Valid field names in the field_list are:
- The source of the mount point, usually a device.
- File system type.
- Total number of inodes.
- Number of used inodes.
- Number of available inodes.
- Percentage of iused divided by itotal.
- Total number of blocks.
- Number of used blocks.
- Number of available blocks.
- Percentage of used divided by size.
- The mount point.
The fields for block and inodes statistics are affected by the scaling
options like -h as usual.
The definition of the field_list can even be splitted among several
# Print the TARGET (i.e., the mount point) along with their percentage
# statistic regarding the blocks and the inodes.
df --out=target --output=pcent,ipcent
# Print all available fields.
- Use the POSIX output format. This is like the default format except
for the following:
- The information about each file system is always printed on exactly
one line; a mount device is never put on a line by itself. This means
that if the mount device name is more than 20 characters long (e.g., for
some network mounts), the columns are misaligned.
- The labels in the header output line are changed to conform to POSIX.
- The default block size and output format are unaffected by the
DF_BLOCK_SIZE, BLOCK_SIZE and BLOCKSIZE environment
variables. However, the default block size is still affected by
POSIXLY_CORRECT: it is 512 if POSIXLY_CORRECT is set, 1024
otherwise. See Block size.
- Append an SI-style abbreviation to each size, such as ‘M’ for
megabytes. Powers of 1000 are used, not 1024; ‘M’ stands for
1,000,000 bytes. This option is equivalent to
--block-size=si. Use the -h or
--human-readable option if
you prefer powers of 1024.
- Invoke the
sync system call before getting any usage data. On
some systems (notably SunOS), doing this yields more up to date results,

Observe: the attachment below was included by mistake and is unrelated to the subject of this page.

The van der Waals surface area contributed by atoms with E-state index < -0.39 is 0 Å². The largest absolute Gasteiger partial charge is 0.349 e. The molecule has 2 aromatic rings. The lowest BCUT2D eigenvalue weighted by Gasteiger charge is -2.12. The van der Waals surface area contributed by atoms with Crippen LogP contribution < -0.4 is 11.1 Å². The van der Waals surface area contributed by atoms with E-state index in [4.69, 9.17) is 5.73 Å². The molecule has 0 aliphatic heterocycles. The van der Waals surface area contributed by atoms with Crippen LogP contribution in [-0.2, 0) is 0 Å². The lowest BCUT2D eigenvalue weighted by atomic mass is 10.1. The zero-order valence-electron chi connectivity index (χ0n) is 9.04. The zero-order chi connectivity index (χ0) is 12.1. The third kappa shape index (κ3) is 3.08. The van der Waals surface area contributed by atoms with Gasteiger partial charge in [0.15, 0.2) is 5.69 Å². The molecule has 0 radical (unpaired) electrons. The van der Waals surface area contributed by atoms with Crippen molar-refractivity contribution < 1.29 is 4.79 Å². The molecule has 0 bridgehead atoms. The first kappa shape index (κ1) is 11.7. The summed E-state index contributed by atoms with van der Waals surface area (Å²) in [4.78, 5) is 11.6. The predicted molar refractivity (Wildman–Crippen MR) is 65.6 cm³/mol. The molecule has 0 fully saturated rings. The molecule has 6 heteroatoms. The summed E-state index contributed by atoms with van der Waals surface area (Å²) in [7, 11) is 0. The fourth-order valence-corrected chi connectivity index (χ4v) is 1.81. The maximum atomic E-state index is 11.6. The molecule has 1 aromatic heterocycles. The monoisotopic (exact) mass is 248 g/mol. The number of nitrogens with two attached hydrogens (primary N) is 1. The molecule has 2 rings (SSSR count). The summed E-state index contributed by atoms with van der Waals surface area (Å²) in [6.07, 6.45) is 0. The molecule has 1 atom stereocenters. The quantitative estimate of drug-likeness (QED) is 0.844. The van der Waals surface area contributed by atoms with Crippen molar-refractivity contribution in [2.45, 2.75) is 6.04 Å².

but in general this option makes df much slower, especially when
there are many or very busy file systems.
- ‘-t fstype’
- Limit the listing to file systems of type fstype. Multiple
file system types can be specified by giving multiple -t options.
By default, nothing is omitted.
- Print each file system's type. The types printed here are the same ones
you can include or exclude with -t and -x. The particular
types printed are whatever is supported by the system. Here are some of
the common names (this list is certainly not exhaustive):
- An NFS file system, i.e., one mounted over a network from another
machine. This is the one type name which seems to be used uniformly by
- ‘4.2, ufs, efs...’
- A file system on a locally-mounted hard disk. (The system might even
support more than one type here; Linux does.)
- ‘hsfs, cdfs’
- A file system on a CD-ROM drive. HP-UX uses ‘cdfs’, most other
systems use ‘hsfs’ (‘hs’ for “High Sierra”).
- An MS-DOS file system, usually on a diskette.
- ‘-x fstype’
- Limit the listing to file systems not of type fstype.
Multiple file system types can be eliminated by giving multiple
-x options. By default, no file system types are omitted.
- Ignored; for compatibility with System V versions of df.
An exit status of zero indicates success,
and a nonzero value indicates failure.
Failure includes the case where no output is generated, so you can
inspect the exit status of a command like ‘df -t ext3 -t reiserfs
dir’ to test whether dir is on a file system of type
‘ext3’ or ‘reiserfs’.
Since the list of file systems (mtab) is needed to determine the
file system type, failure includes the cases when that list cannot
be read and one or more of the options -a, -l, -t
or -x is used together with a file name argument.